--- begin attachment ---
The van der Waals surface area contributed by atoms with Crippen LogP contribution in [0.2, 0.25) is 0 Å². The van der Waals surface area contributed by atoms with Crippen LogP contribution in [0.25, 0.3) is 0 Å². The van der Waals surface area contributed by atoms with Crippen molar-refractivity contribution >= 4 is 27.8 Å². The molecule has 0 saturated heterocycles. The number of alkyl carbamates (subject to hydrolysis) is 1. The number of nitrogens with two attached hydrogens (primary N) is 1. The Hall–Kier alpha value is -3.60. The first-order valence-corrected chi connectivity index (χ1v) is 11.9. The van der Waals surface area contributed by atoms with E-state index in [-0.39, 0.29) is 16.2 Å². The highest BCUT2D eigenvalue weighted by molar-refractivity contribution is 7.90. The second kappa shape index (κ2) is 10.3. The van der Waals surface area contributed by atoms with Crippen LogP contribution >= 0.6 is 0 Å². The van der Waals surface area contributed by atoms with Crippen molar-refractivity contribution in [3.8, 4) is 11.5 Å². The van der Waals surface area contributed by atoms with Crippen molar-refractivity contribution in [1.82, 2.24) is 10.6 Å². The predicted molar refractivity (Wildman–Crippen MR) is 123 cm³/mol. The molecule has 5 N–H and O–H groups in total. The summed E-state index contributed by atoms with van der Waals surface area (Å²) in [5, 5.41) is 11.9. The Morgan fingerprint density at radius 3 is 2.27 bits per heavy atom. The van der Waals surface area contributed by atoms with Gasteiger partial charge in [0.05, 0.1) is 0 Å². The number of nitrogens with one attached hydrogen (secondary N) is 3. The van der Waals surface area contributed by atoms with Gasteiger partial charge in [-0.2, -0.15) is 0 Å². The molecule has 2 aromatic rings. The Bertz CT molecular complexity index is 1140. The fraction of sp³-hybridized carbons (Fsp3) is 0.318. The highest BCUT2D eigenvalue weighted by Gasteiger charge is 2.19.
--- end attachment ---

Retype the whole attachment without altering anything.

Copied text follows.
The van der Waals surface area contributed by atoms with Crippen LogP contribution in [0.2, 0.25) is 0 Å². The van der Waals surface area contributed by atoms with Crippen LogP contribution in [0.25, 0.3) is 0 Å². The van der Waals surface area contributed by atoms with Crippen molar-refractivity contribution >= 4 is 27.8 Å². The molecule has 0 saturated heterocycles. The number of alkyl carbamates (subject to hydrolysis) is 1. The number of nitrogens with two attached hydrogens (primary N) is 1. The Hall–Kier alpha value is -3.60. The first-order valence-corrected chi connectivity index (χ1v) is 11.9. The van der Waals surface area contributed by atoms with E-state index in [-0.39, 0.29) is 16.2 Å². The highest BCUT2D eigenvalue weighted by molar-refractivity contribution is 7.90. The second kappa shape index (κ2) is 10.3. The van der Waals surface area contributed by atoms with Crippen LogP contribution >= 0.6 is 0 Å². The van der Waals surface area contributed by atoms with Crippen molar-refractivity contribution in [3.8, 4) is 11.5 Å². The van der Waals surface area contributed by atoms with Crippen molar-refractivity contribution in [1.82, 2.24) is 10.6 Å². The predicted molar refractivity (Wildman–Crippen MR) is 123 cm³/mol. The molecule has 5 N–H and O–H groups in total. The summed E-state index contributed by atoms with van der Waals surface area (Å²) in [5, 5.41) is 11.9. The Morgan fingerprint density at radius 3 is 2.27 bits per heavy atom. The van der Waals surface area contributed by atoms with Gasteiger partial charge in [0.05, 0.1) is 0 Å². The number of nitrogens with one attached hydrogen (secondary N) is 3. The van der Waals surface area contributed by atoms with Gasteiger partial charge in [-0.2, -0.15) is 0 Å². The molecule has 2 aromatic rings. The Bertz CT molecular complexity index is 1140. The fraction of sp³-hybridized carbons (Fsp3) is 0.318. The highest BCUT2D eigenvalue weighted by Gasteiger charge is 2.19.